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Shadowing an Industry? Effects of an Eclipse on Solar Power in the U.S.

Zoologists, astrologers, and eclipse chasers are all preparing for the event on August 21st, the first of its kind in 99 years—a total eclipse of the sun, when the moon will block all direct sunlight in a swath across the United States for upward of two minutes in some locations and all 50 states will see at least a partial blockage, some for almost 3 hours.[1][2] Another group preparing behind the scenes are the electric utilities. With more than 44 gigawatts of installed solar power across the U.S., enough to power over 8 million homes, the Moon’s shadow is going to have a noticable impact on electricity supply during the eclipse.[3] The question is, how much of an impact?

The Energy Information Agency produced the figure above, illustrating that almost 2,000 utility-scale solar plants across the U.S. will experience some amount of obscured sunlight during the eclipse.[4] That means that we could lose more than 12,000 megawatts of solar power on the grid, equivalent to the power of about 12 nuclear reactors.[5] Luckily, our energy sources are diverse in most regions, comprising various technologies such as natural gas, nuclear, hydropower, and wind, so utilities will be able to adequately compensate for the loss of solar power by shifting to other generation sources.[3] The real challenge will be managing the sharp drop and then rise of solar power on the grid as the eclipse evolves — for example, California’s electric grid will lose 70 megawatts per minute as the shadow advances — meaning that substitute energy sources need to be able to “ramp up” and then down during the eclipse.[6]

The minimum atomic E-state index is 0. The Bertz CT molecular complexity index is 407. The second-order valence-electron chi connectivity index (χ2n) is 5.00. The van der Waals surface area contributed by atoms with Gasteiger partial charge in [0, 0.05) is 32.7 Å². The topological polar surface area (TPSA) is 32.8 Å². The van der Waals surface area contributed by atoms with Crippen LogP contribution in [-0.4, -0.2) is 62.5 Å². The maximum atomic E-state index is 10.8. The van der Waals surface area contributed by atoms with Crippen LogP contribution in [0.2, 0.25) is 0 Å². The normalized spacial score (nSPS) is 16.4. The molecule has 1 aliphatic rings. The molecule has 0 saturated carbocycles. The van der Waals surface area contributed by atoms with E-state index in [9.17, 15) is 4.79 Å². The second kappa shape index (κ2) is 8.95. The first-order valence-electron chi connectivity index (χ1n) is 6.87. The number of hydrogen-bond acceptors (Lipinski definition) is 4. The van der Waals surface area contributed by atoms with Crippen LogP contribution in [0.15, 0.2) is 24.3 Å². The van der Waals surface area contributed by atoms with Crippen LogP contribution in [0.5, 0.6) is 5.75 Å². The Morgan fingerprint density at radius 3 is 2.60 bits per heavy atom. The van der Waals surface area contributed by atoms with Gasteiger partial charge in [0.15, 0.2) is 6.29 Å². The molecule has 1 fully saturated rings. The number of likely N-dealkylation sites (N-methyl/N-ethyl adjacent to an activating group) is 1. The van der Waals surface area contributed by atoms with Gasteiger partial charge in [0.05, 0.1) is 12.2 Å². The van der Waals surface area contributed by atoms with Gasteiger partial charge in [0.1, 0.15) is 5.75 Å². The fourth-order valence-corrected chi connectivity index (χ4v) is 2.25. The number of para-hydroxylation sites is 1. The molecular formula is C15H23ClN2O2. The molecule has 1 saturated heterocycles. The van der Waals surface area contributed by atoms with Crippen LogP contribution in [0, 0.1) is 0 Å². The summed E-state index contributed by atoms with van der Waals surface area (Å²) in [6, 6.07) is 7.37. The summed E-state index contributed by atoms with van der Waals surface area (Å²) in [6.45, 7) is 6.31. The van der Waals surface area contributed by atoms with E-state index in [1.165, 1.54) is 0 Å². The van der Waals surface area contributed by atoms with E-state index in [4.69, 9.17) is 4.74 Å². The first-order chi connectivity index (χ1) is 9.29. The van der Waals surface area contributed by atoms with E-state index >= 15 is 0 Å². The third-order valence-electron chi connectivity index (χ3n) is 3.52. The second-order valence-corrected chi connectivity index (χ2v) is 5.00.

Meanwhile, the electric utilities, plant operators, and grid managers will be taking notes. The next big eclipse to hit the U.S. will be April 8, 2024, at which point we’ll have even more solar power on the grid, meaning larger potential impacts. Emerging technologies such as grid-scale energy storage (aka big batteries) and “smart” systems incorporating demand response (e.g. automatic air conditioner shut-off when there's too much demand on the grid) will hopefully be in play by then, offsetting unbalanced supply and demand due to the eclipse.

This year, along with the benefit of advance warning (grid officials have been preparing since 2016), we also benefit from best practices of Germany’s response to a major 2015 eclipse, which they weathered successfully by dialing up their nuclear, fossil, and hydropower generation.[7] According to the North American Electric Reliability Corporation (NERC), grid reliability issues such as blackouts are unlikely during the eclipse thanks to much coordination and preparation, so we can sit back, relax, “unplug”, and enjoy this astronomical spectacle…with safety glasses of course.

Image: Noel Bakhtian

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